Print die-hards claimed that all that was needed to reverse the audience migration to the internet was to make newspapers more “lively” in appearance. Early verdict: looks pretty, but the advertising still isn’t there, and that sound you heard was Mort Zuckerman puking and weeping over in the corner.
I’ve been in the Bay Area for a convention of “[fill in blank] for Dummies” authors and various business meetings, and I’ve taken the opportunity to scope out what the San Francisco Chronicle has been doing with its much-ballyhooed investment in glossy magazine-style paper for the front pages of its sections, and the use of high-quality color images.
This is a strategy that is also being pursued in New York by NY Daily News publisher Mort Zuckerman, who has invested more than he would like to admit to (millions? hundreds of millions?) into high-tech printing presses, capable of churning out massive print runs with razor-sharp color. The 15-tower, triple-width ultra-compact Commander CT press looks a lot like the last-generation Nikon F6 film camera. It was the apex of film technology, what many analysts recognized at the time as “the perfect camera” — but that alas, was rolled out just as every working professional made the move to use digital.
I think we’re going to look back at the newspapers and magazines that come out on paper in the next couple of years the way that photographers look back at film cameras.With affections, a certain amount of nostalgia, and the still-existing impulse to pull the old film-based warhorse out of the closet and go snap a few frames with it.
And then we’ll all go back to using the thing that has become indispensable in our daily lives; the tool that “just works better,” and that has grown up an entire ecosystem of other industries around it that were not possible, or even conceivable, ten years ago.
The color pages, as you can see here, are absolutely gorgeous in their color registration, and some even have pretty good graphic design.When I opened the Monday sports section to see this layout of photos from the Niners game, I stopped in my tracks and took a minute or so just to drink it all in.Â The only paper I can remember that tried something like this was Frank Deford’s late, lamented The National. And it did the same thing in its final days, right before it slipped beneath the surface of the waters forever…
The problem is the same one that the newspaper industry has been failing to come to grips with for the last twenty years: advertising.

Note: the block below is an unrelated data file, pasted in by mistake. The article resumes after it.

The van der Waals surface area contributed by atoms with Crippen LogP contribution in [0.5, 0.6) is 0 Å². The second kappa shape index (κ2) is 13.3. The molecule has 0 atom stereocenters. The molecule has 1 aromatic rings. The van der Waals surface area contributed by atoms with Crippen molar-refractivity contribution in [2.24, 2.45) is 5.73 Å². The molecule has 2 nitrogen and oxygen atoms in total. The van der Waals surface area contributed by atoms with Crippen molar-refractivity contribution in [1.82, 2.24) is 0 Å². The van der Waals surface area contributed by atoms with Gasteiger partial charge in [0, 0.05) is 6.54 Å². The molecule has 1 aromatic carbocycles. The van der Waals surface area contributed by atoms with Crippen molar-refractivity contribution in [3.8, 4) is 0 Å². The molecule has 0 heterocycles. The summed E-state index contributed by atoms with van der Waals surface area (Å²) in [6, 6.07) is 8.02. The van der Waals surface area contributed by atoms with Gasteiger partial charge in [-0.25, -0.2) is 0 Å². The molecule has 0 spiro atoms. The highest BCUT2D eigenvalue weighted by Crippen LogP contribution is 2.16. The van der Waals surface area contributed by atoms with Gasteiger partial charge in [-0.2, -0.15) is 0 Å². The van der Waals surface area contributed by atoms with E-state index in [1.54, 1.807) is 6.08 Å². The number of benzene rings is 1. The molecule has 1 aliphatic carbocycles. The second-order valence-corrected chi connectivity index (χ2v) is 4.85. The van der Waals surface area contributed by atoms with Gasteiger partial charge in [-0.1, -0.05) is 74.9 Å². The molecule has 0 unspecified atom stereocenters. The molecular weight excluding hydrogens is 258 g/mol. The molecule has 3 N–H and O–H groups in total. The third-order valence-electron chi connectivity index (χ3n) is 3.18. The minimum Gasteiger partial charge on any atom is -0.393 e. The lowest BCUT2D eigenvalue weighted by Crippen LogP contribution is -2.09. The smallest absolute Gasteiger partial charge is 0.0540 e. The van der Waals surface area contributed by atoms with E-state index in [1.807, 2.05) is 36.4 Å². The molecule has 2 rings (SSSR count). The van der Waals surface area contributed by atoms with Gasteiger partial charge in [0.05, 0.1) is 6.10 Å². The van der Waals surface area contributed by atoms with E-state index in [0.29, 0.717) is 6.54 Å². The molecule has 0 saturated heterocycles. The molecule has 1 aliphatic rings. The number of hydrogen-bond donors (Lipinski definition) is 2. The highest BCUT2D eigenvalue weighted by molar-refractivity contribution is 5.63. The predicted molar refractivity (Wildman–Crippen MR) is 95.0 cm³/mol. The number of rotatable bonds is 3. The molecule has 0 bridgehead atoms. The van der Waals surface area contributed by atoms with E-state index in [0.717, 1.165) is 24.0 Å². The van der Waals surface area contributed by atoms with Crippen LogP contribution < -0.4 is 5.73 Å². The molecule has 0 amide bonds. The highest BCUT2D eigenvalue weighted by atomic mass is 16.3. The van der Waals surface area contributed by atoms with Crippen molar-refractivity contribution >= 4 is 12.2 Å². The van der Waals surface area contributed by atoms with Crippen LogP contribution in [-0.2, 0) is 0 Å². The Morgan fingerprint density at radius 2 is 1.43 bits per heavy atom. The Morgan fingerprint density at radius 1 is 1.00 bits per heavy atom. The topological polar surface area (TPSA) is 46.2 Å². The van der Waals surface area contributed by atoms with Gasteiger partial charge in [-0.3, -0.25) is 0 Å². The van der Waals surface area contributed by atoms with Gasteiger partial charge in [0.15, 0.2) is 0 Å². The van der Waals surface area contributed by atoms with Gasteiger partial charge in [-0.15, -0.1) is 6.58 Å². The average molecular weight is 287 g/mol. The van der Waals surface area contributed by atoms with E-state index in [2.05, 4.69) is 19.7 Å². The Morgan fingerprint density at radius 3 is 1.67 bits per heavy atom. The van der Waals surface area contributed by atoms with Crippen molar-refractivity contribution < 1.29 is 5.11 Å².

On the first day of the “New Look Chronicle,” there were some retailers that had obviously chosen to take the plunge with the newspaper. You can see some of the advertisers gamely checking in on the inside pages with splashy, colorful ads. But look closely.
Note in the lower left corner.
That’s right. An old-school black-and-white ad. One that takes absolutely no advantage of the new capabilities. Ask yourself how this happened. Imagine the frenzied ad sales campaign that led up to the premiere of this issue of the Chron; don’t you think the ad sales staff was working the phones, day and night, lining up advertisers to pay through the nose for the privilege of being among the select few to have the opportunity to make their mark with this new blah blah blahdy blah…
And not only was the Monday paper thin enough to shave with – which we’ll get back to in a second – but to flesh out the pages, they had to mix in old-school gray ads with the bright & colorful new ones.
How depressing.Â Well, if you’re still clinging to the belief that somehow print editions can turn it around with just a few tweaks here and there, maybe a little more flash&dazzle will win back advertisers, who will surely see the value of paying more money to reach a smaller audience. Right? Right? …hey, where ya going?
The difference between the retrograde thinking that these pages embody, and the optimism and confidence that I saw at the recent OMMA-Mobile conference in LA (and I owe a long post about that, and will do it once I get back to LA), is massive. The chasm between people who shriek and cling to these kinds of gimmicks and the ones that are grabbing the future by the throat and learning things every day … is like the Grand Digital Canyon.
But if you get a chance, check out the SF Chron, and drink in all the pretty, large-format pictures.
I’m guessing this is going to truly be a limited-time opportunity.